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I'm a Cairns, far north Queensland, Australia professional photographer specialising in travel, editorial and environmental portraiture.

Thursday, June 18, 2009

Telephoto lenses and shallow depth of field

The other thing we haven't talked about yet is telephoto lenses and their use in portraiture. Now it's pretty well known that they're a favourite with portrait photographers because they flatten the facial features making them look more appealing.

But another reason they're so popular is because of the way they really blur everything in front of and behind the point of focus. Now to get this effect the first thing you need is a wide open aperture (small f number say f2.8, f1.4 etc). And a full frame SLR camera is going to give you a shallower depth of field than a crop dSLR or a point and shoot.

All that being said, if you like to have blurry backgrounds the longer the lens you use the better it is. Take this shot here above. While the light on my aboriginal guide Vera isn't too bad for the time of day (middle of a sunny day in Aurukun, Cape York) the background is a mess.

Look at the light and shadows, gnarly branches and tree trunk, burnt out rocks on the ground. Just a really big mess that would relegate this picture to the junk pile. It was taken at a reasonably wide angle setting - 34mm on my zoom. Yuck.

Now look at what happens when I walk back a few paces and stick a longer zoom lens on and dial in 100mm.


Instantly that messy background of burnt out ground, jumbled branches and tree roots is a blurry, insignificant nothing. There are a couple of branches up in the top right hand corner that are a bit distracting but nothing as bad as the shot above.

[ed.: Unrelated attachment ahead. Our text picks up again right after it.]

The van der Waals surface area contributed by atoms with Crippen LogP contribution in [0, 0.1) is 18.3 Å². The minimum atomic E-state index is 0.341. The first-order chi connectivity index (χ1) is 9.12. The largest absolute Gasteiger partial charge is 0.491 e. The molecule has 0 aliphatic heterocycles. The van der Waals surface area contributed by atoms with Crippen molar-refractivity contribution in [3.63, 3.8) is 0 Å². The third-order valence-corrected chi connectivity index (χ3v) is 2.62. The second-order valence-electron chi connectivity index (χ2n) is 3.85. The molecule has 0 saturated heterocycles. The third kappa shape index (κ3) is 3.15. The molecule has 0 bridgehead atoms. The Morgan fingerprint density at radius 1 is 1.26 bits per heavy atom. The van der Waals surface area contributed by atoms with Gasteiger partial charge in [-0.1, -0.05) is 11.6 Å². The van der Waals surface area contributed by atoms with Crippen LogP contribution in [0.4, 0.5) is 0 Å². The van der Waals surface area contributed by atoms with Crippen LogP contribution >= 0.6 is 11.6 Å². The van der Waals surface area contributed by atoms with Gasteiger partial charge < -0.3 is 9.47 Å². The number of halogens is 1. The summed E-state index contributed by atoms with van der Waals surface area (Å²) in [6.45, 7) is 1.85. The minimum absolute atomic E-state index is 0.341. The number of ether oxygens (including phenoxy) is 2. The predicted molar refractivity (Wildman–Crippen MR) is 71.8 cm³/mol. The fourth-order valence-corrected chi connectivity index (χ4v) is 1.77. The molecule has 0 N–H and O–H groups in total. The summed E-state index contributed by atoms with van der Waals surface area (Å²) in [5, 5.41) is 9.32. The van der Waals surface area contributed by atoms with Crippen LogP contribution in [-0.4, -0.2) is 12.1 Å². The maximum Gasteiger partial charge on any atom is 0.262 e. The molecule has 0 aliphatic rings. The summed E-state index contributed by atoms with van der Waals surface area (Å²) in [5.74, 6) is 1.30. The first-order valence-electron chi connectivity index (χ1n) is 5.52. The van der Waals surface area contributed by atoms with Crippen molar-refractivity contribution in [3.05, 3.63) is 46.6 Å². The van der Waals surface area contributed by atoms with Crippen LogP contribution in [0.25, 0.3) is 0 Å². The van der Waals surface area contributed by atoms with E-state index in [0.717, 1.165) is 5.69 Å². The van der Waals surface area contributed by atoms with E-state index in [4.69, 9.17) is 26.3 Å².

So here the telephoto lens has done a couple of things. The narrower angle of view has cropped out the burnt out ground just behind Vera's body. The messy branches way off in the background appear closer but because they're so blurry they're not anywhere near as intrusive as the shot above.

And by having Vera larger in the frame she actually becomes the dominant feature. Plus the flattening effect of the telephoto lens makes her appear more natural.

Usually I like to move myself around to find a cleaner background but in this case we were in the middle of the forest and it was all as bad everywhere I looked. So I took the lesser evil and looked for trees that were far enough away to be blurred by the shallow depth of field. Just one more way that the background becomes really important in using your telephoto lenses.

Well that's covered the differences between wide angle lenses and telephoto lenses which should keep you lens fiends busy for a little while. Please if anybody has any questions or would like me to post on a particular topic write your comments after this post and I will help out where I can.

Have a great weekend and see you next week.

2 comments:

B said...

thanks for the lens series paul, it was informative.

Paul Dymond said...

Thanks B, glad you liked it!